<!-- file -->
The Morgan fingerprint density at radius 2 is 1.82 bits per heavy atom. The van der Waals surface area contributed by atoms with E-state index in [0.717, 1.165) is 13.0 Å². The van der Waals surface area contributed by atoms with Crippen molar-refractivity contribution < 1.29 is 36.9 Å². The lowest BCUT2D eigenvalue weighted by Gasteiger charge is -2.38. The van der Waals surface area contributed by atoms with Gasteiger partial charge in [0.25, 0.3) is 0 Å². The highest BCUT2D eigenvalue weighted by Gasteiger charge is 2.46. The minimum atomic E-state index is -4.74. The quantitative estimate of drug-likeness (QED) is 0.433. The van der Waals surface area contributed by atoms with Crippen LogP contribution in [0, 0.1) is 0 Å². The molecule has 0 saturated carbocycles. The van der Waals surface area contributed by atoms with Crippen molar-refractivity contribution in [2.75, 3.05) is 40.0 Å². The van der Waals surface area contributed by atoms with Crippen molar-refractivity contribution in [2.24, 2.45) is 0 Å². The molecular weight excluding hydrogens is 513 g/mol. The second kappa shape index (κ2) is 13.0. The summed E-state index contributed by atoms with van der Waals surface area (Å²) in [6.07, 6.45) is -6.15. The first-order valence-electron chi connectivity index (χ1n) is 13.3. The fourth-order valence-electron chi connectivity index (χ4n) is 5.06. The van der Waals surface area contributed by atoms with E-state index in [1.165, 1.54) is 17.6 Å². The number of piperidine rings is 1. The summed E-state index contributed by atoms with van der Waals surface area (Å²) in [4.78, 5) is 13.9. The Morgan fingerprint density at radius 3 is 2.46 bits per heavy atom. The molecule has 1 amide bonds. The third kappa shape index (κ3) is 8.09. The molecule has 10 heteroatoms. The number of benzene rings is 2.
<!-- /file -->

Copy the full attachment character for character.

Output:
The Morgan fingerprint density at radius 2 is 1.82 bits per heavy atom. The van der Waals surface area contributed by atoms with E-state index in [0.717, 1.165) is 13.0 Å². The van der Waals surface area contributed by atoms with Crippen molar-refractivity contribution < 1.29 is 36.9 Å². The lowest BCUT2D eigenvalue weighted by Gasteiger charge is -2.38. The van der Waals surface area contributed by atoms with Gasteiger partial charge in [0.25, 0.3) is 0 Å². The highest BCUT2D eigenvalue weighted by Gasteiger charge is 2.46. The minimum atomic E-state index is -4.74. The quantitative estimate of drug-likeness (QED) is 0.433. The van der Waals surface area contributed by atoms with Crippen LogP contribution in [0, 0.1) is 0 Å². The molecule has 0 saturated carbocycles. The van der Waals surface area contributed by atoms with Crippen molar-refractivity contribution in [2.75, 3.05) is 40.0 Å². The van der Waals surface area contributed by atoms with Crippen molar-refractivity contribution in [2.24, 2.45) is 0 Å². The molecular weight excluding hydrogens is 513 g/mol. The second kappa shape index (κ2) is 13.0. The summed E-state index contributed by atoms with van der Waals surface area (Å²) in [6.07, 6.45) is -6.15. The first-order valence-electron chi connectivity index (χ1n) is 13.3. The fourth-order valence-electron chi connectivity index (χ4n) is 5.06. The van der Waals surface area contributed by atoms with E-state index in [1.165, 1.54) is 17.6 Å². The number of piperidine rings is 1. The summed E-state index contributed by atoms with van der Waals surface area (Å²) in [4.78, 5) is 13.9. The Morgan fingerprint density at radius 3 is 2.46 bits per heavy atom. The molecule has 1 amide bonds. The third kappa shape index (κ3) is 8.09. The molecule has 10 heteroatoms. The number of benzene rings is 2.